COVID-19 vaccinations through the Logan City Fire Department are no longer exclusively for Logan residents, thanks to a partnership with the Bear River Health Department.
“The grant we got to be able to fund the clinics was through CDBG funds, so it’s a kind of fund allocated for Logan and its residents,” said Chief Brad Hannig.
Logan is considered an “entitlement city” and receives Community Development Block Grant funding because of the threshold of low-income families who live in the city, according to Mike DeSimone, Logan’s community development director.
“This grant was different from our normal CDBG process because it was a mix of CDBG and COVID funds,” he said. “We just felt this was one thing that was directly tied to efforts to eradicate COVID-19.”
Initially, the fire department had to restrict advertising to only Logan residents in order for the clinic to be covered by the CDBG funds, but if a non-resident signed up, either on-duty administrative staff or BRHD nurses who were at the clinic would administer the dose to stay compliant.
“If somebody signed up for our clinic, and they weren’t from Logan city we won’t turn them away … but it’s complicated, and it’s really about the funding source,” Hannig said. “If we’re outside of the parameters of the grant, we have to match the funds and we don’t have the budget to match.”
The fire department was awarded nearly $209,000 in CDBG and COVID-19 funding to cover both the cost of the vaccines and the payroll of off-duty officers administering them. BRHD, which is also in charge of scheduling for the clinic, has provided and will continue to provide a nurse on site to cover non-Logan residents who sign up for the fire department clinic.
“What we found was our clinics at the health department were filling up pretty fast, and the ones at the fire department were taking time because of that restriction,” said BRHD spokesperson Josh Greer.
To balance out the exchange, an on-duty officer or staff member for the fire department will go to the health department appointments to administer doses to any Logan residents who sign up for the BRHD slots.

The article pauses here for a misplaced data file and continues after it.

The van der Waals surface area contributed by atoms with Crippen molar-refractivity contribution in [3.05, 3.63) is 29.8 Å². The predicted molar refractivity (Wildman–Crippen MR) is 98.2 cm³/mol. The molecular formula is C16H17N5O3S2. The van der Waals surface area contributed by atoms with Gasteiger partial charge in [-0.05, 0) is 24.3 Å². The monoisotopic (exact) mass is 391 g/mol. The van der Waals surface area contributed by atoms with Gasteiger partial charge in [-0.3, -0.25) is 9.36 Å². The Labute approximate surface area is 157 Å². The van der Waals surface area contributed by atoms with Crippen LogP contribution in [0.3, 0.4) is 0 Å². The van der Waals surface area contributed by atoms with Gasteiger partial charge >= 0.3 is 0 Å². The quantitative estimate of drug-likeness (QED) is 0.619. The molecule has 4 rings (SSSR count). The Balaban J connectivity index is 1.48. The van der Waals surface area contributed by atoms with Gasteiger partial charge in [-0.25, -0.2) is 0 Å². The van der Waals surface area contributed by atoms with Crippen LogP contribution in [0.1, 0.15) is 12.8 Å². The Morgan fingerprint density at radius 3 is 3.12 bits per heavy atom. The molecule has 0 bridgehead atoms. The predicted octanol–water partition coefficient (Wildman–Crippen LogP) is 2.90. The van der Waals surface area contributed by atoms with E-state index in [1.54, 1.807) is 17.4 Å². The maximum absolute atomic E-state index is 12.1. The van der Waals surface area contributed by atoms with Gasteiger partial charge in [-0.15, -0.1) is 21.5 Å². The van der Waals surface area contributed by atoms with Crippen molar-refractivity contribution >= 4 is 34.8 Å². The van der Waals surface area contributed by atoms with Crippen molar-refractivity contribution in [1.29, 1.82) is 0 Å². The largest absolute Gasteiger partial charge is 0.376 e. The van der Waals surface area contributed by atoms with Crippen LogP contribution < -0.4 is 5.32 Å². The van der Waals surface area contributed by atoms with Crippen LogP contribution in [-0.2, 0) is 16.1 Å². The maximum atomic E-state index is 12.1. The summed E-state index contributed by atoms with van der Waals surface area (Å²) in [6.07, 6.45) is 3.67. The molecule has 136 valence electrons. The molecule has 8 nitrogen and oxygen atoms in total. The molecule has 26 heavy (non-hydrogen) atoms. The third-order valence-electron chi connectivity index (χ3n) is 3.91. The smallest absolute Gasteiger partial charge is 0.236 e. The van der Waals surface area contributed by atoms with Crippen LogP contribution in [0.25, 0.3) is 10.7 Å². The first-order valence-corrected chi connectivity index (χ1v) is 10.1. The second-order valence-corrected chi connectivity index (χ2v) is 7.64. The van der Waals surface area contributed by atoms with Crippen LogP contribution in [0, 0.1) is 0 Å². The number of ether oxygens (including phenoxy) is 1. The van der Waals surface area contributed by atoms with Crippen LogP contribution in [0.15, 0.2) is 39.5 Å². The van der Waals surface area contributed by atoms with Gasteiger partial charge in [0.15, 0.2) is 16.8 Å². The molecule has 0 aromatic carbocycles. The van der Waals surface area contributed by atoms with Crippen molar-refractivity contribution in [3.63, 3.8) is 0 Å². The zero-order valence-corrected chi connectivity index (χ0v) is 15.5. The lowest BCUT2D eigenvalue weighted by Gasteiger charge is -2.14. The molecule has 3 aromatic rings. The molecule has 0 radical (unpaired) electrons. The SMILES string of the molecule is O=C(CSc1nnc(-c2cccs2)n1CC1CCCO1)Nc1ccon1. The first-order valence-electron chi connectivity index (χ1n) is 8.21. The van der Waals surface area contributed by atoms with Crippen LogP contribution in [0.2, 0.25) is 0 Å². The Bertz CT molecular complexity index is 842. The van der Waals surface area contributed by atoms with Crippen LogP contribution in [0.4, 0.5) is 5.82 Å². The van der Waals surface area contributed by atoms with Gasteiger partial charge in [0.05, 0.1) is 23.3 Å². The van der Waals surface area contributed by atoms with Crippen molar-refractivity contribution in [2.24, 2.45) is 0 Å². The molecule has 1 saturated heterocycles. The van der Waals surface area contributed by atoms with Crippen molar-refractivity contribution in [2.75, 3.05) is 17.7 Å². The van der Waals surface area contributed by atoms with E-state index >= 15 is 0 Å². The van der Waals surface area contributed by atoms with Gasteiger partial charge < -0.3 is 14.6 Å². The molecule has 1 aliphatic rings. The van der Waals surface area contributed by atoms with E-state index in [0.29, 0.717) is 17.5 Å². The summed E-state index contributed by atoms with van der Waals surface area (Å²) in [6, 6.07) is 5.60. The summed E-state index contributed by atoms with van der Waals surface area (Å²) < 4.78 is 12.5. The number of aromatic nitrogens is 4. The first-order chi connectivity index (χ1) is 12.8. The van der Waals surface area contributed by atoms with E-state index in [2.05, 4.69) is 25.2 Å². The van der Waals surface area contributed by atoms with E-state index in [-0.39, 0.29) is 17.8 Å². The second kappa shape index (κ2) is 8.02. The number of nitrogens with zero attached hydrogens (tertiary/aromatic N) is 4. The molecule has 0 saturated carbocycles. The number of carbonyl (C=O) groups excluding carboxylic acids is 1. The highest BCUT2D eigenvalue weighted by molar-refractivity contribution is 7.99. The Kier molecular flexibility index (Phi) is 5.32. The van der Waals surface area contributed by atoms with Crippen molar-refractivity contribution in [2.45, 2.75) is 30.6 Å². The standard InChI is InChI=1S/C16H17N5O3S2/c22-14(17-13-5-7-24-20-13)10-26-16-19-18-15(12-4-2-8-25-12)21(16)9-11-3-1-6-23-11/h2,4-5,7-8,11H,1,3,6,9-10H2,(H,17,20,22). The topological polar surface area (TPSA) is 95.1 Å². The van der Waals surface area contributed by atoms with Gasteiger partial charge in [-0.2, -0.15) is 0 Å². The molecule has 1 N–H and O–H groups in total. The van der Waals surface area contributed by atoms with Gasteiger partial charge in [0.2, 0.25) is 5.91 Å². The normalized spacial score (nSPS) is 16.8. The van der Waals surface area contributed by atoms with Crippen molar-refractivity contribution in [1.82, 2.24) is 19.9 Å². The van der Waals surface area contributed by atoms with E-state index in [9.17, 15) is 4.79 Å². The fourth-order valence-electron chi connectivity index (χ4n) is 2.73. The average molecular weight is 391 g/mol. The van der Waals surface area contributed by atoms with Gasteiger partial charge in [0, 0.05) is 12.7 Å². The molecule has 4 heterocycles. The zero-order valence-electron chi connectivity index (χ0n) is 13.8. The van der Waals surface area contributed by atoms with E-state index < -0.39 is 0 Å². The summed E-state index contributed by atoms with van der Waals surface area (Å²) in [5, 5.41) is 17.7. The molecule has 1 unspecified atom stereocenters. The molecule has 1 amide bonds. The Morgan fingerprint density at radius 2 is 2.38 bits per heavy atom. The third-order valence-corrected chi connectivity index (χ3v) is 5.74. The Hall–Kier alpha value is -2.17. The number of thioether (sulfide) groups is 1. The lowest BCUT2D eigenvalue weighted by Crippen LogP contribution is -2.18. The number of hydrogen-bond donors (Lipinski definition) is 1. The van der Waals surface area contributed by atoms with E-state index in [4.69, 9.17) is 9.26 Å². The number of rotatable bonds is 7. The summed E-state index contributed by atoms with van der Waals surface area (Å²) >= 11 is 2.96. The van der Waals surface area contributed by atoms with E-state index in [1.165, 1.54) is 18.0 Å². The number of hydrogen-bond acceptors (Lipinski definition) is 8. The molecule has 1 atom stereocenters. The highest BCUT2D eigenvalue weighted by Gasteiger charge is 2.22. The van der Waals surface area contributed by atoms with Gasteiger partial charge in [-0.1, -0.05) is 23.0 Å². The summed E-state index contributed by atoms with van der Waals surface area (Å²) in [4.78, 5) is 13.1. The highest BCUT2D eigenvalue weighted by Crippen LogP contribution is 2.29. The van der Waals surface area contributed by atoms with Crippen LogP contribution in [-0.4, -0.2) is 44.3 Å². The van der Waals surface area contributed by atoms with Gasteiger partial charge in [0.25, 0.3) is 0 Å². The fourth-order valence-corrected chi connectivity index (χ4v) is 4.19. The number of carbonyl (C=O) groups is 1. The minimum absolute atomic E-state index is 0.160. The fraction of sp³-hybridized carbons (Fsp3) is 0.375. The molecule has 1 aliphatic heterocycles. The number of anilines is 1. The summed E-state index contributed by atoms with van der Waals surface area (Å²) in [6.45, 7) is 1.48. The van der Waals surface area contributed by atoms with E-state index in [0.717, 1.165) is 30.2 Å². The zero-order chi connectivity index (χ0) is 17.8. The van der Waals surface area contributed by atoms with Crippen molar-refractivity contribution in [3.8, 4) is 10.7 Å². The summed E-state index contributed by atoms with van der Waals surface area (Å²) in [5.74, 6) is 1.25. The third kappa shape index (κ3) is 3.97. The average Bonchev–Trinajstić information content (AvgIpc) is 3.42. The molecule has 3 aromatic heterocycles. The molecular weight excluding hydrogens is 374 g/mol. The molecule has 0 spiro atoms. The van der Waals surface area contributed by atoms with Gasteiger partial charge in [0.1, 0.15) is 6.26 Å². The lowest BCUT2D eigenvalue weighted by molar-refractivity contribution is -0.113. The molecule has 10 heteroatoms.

“It really just allows us to open up the clinics at both places and better serve the needs of the whole community,” Greer said.
The health department and fire department administered 2,400 doses through the week, and 1,227 were done at Logan City Fire Department. Though the majority of those who signed up were Logan residents, 361 were not and had their doses administered by on-duty or health department staff.
As of Friday, the state’s coronavirus dashboard reported more than 53,000 doses have been administered in the Bear River Health District, and just under 20,000 residents are now fully vaccinated.
While fewer people have signed up for appointments in March, Utah also received a smaller number of vials than was originally anticipated.
Officials hope Gov. Spencer Cox’s estimates that all Utahns over the age of 16 will be eligible to make vaccination appointments by April 1 will be accompanied by a higher volume of vaccine doses next month.
With multiple entities offering the vaccine to the public now, Greer encouraged residents to check the BRHD webpage frequently, because appointments are cancelled sometimes when slots open up at a pharmacy and a person no longer needs their slot at the health department.
More information on scheduling an appointment with the health department or Logan City Fire Department can be found at brhd.org/covid-19-vaccine-information.
Logan Regional Hospital, with Intermountain Healthcare, and pharmacies at Macey’s, Lee’s Marketplace, Walgreens, Walmart and Sam’s Club are also scheduling appointments for those eligible receive their vaccinations.
In order to alleviate the pressures of some counties receiving more doses than others, the governor removed the stipulation that an individual has to make an appointment in the county they reside.
The state's COVID-19 dashboard list of all providers throughout the state can be found here.